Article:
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In 2016 Northville High School senior Erica Meister wrote her college essay critiquing her hometown after it had been named “the snobbiest city in Michigan” by the Detroit News. The entire paper was essentially crafted around her goal to leave Northville behind, delving into how the community in which she grew up was ignorant and spoiled.

This essay got her into Stanford, but it also got a lot of hate after being published online.

As a sophomore in high school living in Novi, a city over from Northville, I remember getting on Twitter and scrolling through all of the backlash as neighboring students defended their hometown. People were angry. Although Meister admittedly writes about falling victim to the recklessness of Northville, she describes it as “superficial, materialistic and shallow,” and even goes so far as to reference the culture as a disease.

The initial thing to keep in mind when looking at this case is context. Meister wrote this paper for the purpose of getting into college, not for online publication. She had the audience of the admissions department in mind, not her peers. The goal of the paper was not to call out and tear down the people she grew up with directly to their faces (or directly to their phones I should say), out of malice and spite. It was to write and reflect about the issues she experienced in order to promote herself and her future. It was a private piece that later became public, but when it did it was harsh and hurtful all the same.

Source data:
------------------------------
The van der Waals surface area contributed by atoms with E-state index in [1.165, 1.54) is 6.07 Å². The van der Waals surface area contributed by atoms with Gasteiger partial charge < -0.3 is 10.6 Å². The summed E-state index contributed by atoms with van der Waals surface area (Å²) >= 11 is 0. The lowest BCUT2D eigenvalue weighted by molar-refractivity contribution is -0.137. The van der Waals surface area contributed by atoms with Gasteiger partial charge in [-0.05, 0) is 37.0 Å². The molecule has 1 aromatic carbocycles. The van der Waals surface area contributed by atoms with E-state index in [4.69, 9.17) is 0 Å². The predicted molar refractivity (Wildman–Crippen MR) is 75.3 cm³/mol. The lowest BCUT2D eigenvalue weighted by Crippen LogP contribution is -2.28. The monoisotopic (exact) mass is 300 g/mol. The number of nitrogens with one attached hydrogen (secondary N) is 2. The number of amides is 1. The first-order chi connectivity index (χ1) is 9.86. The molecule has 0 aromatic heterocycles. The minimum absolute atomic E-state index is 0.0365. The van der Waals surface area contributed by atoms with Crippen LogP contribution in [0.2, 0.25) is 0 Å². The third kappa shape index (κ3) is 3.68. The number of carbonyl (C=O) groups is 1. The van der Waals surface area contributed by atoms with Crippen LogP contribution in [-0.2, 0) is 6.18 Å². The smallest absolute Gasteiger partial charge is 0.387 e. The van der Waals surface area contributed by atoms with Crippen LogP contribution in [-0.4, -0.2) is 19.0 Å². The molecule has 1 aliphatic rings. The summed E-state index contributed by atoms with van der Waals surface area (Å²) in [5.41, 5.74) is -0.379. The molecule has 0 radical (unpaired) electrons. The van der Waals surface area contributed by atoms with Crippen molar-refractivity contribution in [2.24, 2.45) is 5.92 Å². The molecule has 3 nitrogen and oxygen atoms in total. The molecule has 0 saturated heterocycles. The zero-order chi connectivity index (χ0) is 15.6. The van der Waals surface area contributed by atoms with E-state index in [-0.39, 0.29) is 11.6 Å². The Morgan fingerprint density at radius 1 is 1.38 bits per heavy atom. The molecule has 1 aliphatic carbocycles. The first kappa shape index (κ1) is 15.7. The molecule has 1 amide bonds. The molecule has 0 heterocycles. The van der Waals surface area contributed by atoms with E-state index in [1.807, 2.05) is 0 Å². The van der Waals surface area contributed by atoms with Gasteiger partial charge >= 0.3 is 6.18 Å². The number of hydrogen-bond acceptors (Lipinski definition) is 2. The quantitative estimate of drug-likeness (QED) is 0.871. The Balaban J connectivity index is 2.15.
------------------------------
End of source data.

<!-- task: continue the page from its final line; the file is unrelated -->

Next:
The context almost made the situation worse for the unintended audience, as a “say it to my face” mentality kicked in. Hearing someone write about your city for personal gain, essentially grouping you into statements such as “raised in such privilege that we feel enabled to say and do whatever we want, thoughtlessly” is worse than being told it directly. It’s secondhand and it’s blindsiding. The piece would do a good job at making students stop and think if it was not so accusatory. But again, that was not the intended purpose. Although I don’t think that short, angry tweets are an effective way to respond to a fully developed essay, I understand where the defensiveness and immediate need to respond comes from. I would be mad too.

One student, Elizabeth Rourk, moved past using Twitter as a communication platform and wrote her own full blog post as a defensive response to Meister’s essay for “Study Breaks”. Rourk writes, “Living in ‘the snobbiest city in Michigan’ is a consequence of all the benefits we’ve had our entire lives, and by trashing it, we are doing nothing more than continuing the cycle of ungratefulness and myopia.” I personally believe that this form of response is appropriate. It was not as though Meister’s words were carelessly written on a whim such as some of the cases described in “So You’ve Been Publicly Shamed.” Specifically, on page 68 in chapter four with the Sally Bowles case that we discussed in class, “She chuckled to herself, pressed send, and wandered around the airport for half an hour, sporadically checking Twitter.” This tweet resulted in online outrage but for Meister’s situation an angry defense written in 180 characters would not solve anything. Meister’s statements, as angering as they may have been, were built on deep thought and call for a deeper conversation about the issues at hand within the city of Northville. By mirroring the format and length of the essay I believe that Rourk responds appropriately, providing a digital response that serves more as a discussion rather than a quick comment.

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